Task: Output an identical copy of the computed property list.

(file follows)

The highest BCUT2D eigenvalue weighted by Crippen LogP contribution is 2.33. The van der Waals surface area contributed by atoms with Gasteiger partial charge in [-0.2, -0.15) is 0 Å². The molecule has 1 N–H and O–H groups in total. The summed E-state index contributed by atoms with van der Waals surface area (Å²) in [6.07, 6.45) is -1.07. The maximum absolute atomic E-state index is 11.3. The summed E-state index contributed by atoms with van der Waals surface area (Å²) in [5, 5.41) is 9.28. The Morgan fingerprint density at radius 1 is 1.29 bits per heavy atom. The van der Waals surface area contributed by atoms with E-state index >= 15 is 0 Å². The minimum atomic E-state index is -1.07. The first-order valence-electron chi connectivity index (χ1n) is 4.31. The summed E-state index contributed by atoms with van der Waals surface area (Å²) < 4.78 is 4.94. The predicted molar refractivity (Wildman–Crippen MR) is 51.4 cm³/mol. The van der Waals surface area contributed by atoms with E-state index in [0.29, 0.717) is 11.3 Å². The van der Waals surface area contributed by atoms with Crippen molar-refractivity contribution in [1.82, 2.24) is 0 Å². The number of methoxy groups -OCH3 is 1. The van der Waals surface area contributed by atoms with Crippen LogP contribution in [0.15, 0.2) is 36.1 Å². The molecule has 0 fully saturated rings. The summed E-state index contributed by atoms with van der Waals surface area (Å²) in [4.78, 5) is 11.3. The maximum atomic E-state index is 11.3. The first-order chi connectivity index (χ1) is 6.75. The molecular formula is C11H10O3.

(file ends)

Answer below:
The highest BCUT2D eigenvalue weighted by Crippen LogP contribution is 2.33. The van der Waals surface area contributed by atoms with Gasteiger partial charge in [-0.2, -0.15) is 0 Å². The molecule has 1 N–H and O–H groups in total. The summed E-state index contributed by atoms with van der Waals surface area (Å²) in [6.07, 6.45) is -1.07. The maximum absolute atomic E-state index is 11.3. The summed E-state index contributed by atoms with van der Waals surface area (Å²) in [5, 5.41) is 9.28. The Morgan fingerprint density at radius 1 is 1.29 bits per heavy atom. The van der Waals surface area contributed by atoms with E-state index >= 15 is 0 Å². The minimum atomic E-state index is -1.07. The first-order valence-electron chi connectivity index (χ1n) is 4.31. The summed E-state index contributed by atoms with van der Waals surface area (Å²) < 4.78 is 4.94. The predicted molar refractivity (Wildman–Crippen MR) is 51.4 cm³/mol. The van der Waals surface area contributed by atoms with E-state index in [0.29, 0.717) is 11.3 Å². The van der Waals surface area contributed by atoms with Crippen molar-refractivity contribution in [1.82, 2.24) is 0 Å². The number of methoxy groups -OCH3 is 1. The van der Waals surface area contributed by atoms with Crippen LogP contribution in [0.15, 0.2) is 36.1 Å². The molecule has 0 fully saturated rings. The summed E-state index contributed by atoms with van der Waals surface area (Å²) in [4.78, 5) is 11.3. The maximum atomic E-state index is 11.3. The first-order chi connectivity index (χ1) is 6.75. The molecular formula is C11H10O3.